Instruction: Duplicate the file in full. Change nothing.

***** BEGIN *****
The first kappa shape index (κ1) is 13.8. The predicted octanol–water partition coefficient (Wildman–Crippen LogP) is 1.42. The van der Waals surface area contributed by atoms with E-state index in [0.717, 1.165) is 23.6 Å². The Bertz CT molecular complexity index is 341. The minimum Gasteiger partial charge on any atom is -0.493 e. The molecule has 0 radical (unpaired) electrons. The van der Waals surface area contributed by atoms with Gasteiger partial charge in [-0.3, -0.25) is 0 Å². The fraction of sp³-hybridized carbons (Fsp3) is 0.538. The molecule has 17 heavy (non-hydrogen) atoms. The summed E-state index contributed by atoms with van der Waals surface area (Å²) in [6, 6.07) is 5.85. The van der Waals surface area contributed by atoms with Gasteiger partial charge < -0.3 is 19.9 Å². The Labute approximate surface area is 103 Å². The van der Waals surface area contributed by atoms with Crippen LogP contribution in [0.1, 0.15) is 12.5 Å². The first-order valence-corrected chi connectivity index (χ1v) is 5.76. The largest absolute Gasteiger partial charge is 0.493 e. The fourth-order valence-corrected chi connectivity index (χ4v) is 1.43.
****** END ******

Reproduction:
The first kappa shape index (κ1) is 13.8. The predicted octanol–water partition coefficient (Wildman–Crippen LogP) is 1.42. The van der Waals surface area contributed by atoms with E-state index in [0.717, 1.165) is 23.6 Å². The Bertz CT molecular complexity index is 341. The minimum Gasteiger partial charge on any atom is -0.493 e. The molecule has 0 radical (unpaired) electrons. The van der Waals surface area contributed by atoms with Gasteiger partial charge in [-0.3, -0.25) is 0 Å². The fraction of sp³-hybridized carbons (Fsp3) is 0.538. The molecule has 17 heavy (non-hydrogen) atoms. The summed E-state index contributed by atoms with van der Waals surface area (Å²) in [6, 6.07) is 5.85. The van der Waals surface area contributed by atoms with Gasteiger partial charge < -0.3 is 19.9 Å². The Labute approximate surface area is 103 Å². The van der Waals surface area contributed by atoms with Crippen LogP contribution in [0.1, 0.15) is 12.5 Å². The first-order valence-corrected chi connectivity index (χ1v) is 5.76. The largest absolute Gasteiger partial charge is 0.493 e. The fourth-order valence-corrected chi connectivity index (χ4v) is 1.43.